The Untold Story of Allied Prisoners in the Great War

The Untold Story of Allied Prisoners in the Great War

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During First World War, a total of around 7 million prisoners were held by both sides, with Germany imprisoning some 2.4 million.

Though information on World War One prisoners of war is scarce, there are some historical records.

For example, there are around 3,000 reports on British and Commonwealth prisoners, including officers, enlisted, medical officers, merchant seamen and in some cases civilians.

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Human rights conventions regarding war

It is generally accepted that the rules of the Geneva Convention, or at least those pertaining to prisoners, were more or less followed by all belligerents except the Ottoman Empire.

The Geneva Conventions and the Hague Conventions define the human rights of wartime prisoners, including those who are wounded and non-combatant.

Prisoners of war are in the power of the hostile Government, but not of the individuals or corps who capture them. They must be humanely treated. All their personal belongings, except arms, horses, and military papers, remain their property.

—From Chapter 2 of the Hague Convention, 1907

Officially, the exception to the treaties outlining the fair treatment of prisoners during the war is the Ottoman Empire, which did not sign at the Hague Conference in 1907, though it did sign the Geneva Convention in 1865.

Yet simply signing a treaty was no guarantee that it would be followed.

While Red Cross inspections in Germany sought to ensure liveable conditions at camps, many prisoners were used as forced labour outside of the camps and kept in unhygienic conditions.

They were often treated harshly, poorly fed and beaten.

From the start of the war, Germany found itself in possession of over 200,000 French and Russian soldiers, who were housed in poor conditions.

Things improved by 1915, even as the number of detainees more than tripled, growing to include prisoners from Great Britain, the USA, Canada, Belgium, Italy, Montenegro, Portugal, Romania and Serbia. There were even Japanese, Greeks and Brazilians among their ranks.

Austrian prisoners of war after the Italian conquest of Forcella Cianalot in the Val Dogna. Credit: Italian Army Photographers / Commons.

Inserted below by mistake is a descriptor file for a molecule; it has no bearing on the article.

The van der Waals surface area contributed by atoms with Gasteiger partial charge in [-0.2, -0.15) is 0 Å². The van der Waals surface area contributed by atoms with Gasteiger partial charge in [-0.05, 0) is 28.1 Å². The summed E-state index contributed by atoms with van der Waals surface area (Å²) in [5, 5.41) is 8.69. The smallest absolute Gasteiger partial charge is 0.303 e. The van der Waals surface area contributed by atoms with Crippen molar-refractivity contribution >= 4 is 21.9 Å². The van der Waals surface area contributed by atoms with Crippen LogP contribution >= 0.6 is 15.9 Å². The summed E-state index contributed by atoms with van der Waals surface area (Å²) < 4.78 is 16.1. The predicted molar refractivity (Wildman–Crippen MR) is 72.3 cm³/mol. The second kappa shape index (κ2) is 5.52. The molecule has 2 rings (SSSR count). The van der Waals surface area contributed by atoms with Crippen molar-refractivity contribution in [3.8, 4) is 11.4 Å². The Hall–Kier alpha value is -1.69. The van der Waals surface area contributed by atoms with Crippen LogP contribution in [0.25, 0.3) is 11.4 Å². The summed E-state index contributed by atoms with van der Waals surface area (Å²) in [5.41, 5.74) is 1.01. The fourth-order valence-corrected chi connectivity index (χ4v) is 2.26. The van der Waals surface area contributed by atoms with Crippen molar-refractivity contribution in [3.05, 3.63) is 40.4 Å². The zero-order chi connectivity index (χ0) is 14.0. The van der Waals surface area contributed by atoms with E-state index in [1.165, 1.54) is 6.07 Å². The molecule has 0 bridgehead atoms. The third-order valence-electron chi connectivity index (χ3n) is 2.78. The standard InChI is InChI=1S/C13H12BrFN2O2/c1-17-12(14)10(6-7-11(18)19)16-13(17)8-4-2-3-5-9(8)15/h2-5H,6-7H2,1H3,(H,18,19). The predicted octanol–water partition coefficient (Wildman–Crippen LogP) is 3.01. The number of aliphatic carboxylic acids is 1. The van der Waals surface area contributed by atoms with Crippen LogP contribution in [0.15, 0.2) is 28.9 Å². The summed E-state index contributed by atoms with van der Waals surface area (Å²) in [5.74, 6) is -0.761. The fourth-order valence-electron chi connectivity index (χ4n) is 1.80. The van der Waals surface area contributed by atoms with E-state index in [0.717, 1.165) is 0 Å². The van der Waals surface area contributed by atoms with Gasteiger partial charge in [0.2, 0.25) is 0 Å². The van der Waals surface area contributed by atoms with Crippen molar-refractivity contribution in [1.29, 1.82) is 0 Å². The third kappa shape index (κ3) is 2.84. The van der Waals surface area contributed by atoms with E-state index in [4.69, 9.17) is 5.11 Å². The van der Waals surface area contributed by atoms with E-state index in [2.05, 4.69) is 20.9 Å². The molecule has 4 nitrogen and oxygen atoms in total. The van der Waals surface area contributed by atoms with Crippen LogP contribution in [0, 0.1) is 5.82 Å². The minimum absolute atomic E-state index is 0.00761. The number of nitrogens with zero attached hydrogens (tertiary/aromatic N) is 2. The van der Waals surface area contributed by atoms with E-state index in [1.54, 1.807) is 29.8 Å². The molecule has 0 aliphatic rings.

By November 1918, the amount of prisoners held in Germany reached its height, with a massive 2,451,000 prisoners held captive.

To cope in the early stages, the Germans had commandeered private public buildings to house POWs, such as schools and barns.

By 1915, however, the number of purpose-built camps had reached 100, often with POWs building their own prisons. Many contained hospitals and other facilities.

Germany also had a policy of sending French and British prisoners for forced labour on the Western and Eastern Fronts, where many died from cold and starvation.

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Germany also had a policy of sending French and British prisoners for forced labour on the Western and Eastern Fronts, where many died from cold and starvation.

This practice was in reprisal for similar actions by France and Britain.

While prisoners of various social backgrounds were kept together, there were separate prisons for officers and enlisted ranks. Officers received better treatment.

For example, they were not required to work and had beds, while the enlisted worked and slept on straw sacks. Officers’ barracks were generally better equipped and none were located in East Prussia, where the weather was decidedly worse.

POWs in Turkey

As non-signatories to the Hague Convention, the Ottoman Empire treated its prisoners more harshly than the Germans did. In fact, over 70% of POWs held there died by the end of the conflict.

This was not however, exclusively down to cruelty against the enemy, as Ottoman troops only fared marginally better than their prisoners.

Turkish prisoners captured at Ramadi being marched to a concentration camp, escorted by men of the 1st and 5th Royal West Kent regiment. Credit: Commons.

Food and shelter were lacking and prisoners tended to be kept in private houses rather than purpose-built camps, which there are few records of.

Many were also forced to do hard labour, regardless of their physical condition.

A single 1,100 km march of 13,000 British and Indian prisoners through the Mesopotamian area around Kut in 1916 resulted in some 3,000 deaths due to starvation, dehydration and heat-related illnesses.

29% of Romanian prisoners held in Germany died, while 100,000 of a total 600,000 Italian detainees died in the captivity of the Central Powers.